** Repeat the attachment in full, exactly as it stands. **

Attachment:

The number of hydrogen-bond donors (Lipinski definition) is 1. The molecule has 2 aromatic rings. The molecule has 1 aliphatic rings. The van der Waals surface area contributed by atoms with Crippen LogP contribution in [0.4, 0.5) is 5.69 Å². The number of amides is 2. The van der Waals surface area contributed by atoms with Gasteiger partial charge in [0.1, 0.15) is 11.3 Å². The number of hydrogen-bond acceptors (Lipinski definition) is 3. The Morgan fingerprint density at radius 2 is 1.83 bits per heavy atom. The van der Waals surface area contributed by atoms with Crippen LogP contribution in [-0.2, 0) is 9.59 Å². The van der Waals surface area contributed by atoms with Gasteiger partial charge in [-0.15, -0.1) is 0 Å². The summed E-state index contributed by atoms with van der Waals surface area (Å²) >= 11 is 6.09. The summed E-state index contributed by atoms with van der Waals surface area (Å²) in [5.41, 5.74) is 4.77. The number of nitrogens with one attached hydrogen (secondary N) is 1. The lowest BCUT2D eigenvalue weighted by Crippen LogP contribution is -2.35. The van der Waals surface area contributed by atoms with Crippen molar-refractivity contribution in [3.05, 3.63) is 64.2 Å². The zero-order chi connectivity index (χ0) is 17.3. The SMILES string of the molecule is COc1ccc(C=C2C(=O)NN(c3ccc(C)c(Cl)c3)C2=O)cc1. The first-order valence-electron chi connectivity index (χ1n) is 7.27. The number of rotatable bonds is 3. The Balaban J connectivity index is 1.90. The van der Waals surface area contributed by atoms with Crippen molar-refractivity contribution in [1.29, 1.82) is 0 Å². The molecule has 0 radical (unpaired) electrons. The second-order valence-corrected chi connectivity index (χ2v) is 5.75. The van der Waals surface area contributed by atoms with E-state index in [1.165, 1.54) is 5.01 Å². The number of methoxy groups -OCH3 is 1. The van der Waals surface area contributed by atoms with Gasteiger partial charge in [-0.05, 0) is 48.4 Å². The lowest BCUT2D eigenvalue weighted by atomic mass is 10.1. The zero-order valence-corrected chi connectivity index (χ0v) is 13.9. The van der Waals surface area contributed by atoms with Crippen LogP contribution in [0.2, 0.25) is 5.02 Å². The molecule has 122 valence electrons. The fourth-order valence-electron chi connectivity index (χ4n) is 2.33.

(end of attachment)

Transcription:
The number of hydrogen-bond donors (Lipinski definition) is 1. The molecule has 2 aromatic rings. The molecule has 1 aliphatic rings. The van der Waals surface area contributed by atoms with Crippen LogP contribution in [0.4, 0.5) is 5.69 Å². The number of amides is 2. The van der Waals surface area contributed by atoms with Gasteiger partial charge in [0.1, 0.15) is 11.3 Å². The number of hydrogen-bond acceptors (Lipinski definition) is 3. The Morgan fingerprint density at radius 2 is 1.83 bits per heavy atom. The van der Waals surface area contributed by atoms with Crippen LogP contribution in [-0.2, 0) is 9.59 Å². The van der Waals surface area contributed by atoms with Gasteiger partial charge in [-0.15, -0.1) is 0 Å². The summed E-state index contributed by atoms with van der Waals surface area (Å²) >= 11 is 6.09. The summed E-state index contributed by atoms with van der Waals surface area (Å²) in [5.41, 5.74) is 4.77. The number of nitrogens with one attached hydrogen (secondary N) is 1. The lowest BCUT2D eigenvalue weighted by Crippen LogP contribution is -2.35. The van der Waals surface area contributed by atoms with Crippen molar-refractivity contribution in [3.05, 3.63) is 64.2 Å². The zero-order chi connectivity index (χ0) is 17.3. The SMILES string of the molecule is COc1ccc(C=C2C(=O)NN(c3ccc(C)c(Cl)c3)C2=O)cc1. The first-order valence-electron chi connectivity index (χ1n) is 7.27. The number of rotatable bonds is 3. The Balaban J connectivity index is 1.90. The van der Waals surface area contributed by atoms with Crippen molar-refractivity contribution in [1.29, 1.82) is 0 Å². The molecule has 0 radical (unpaired) electrons. The second-order valence-corrected chi connectivity index (χ2v) is 5.75. The van der Waals surface area contributed by atoms with E-state index in [1.165, 1.54) is 5.01 Å². The number of methoxy groups -OCH3 is 1. The van der Waals surface area contributed by atoms with Gasteiger partial charge in [-0.05, 0) is 48.4 Å². The lowest BCUT2D eigenvalue weighted by atomic mass is 10.1. The zero-order valence-corrected chi connectivity index (χ0v) is 13.9. The van der Waals surface area contributed by atoms with Crippen LogP contribution in [0.2, 0.25) is 5.02 Å². The molecule has 122 valence electrons. The fourth-order valence-electron chi connectivity index (χ4n) is 2.33.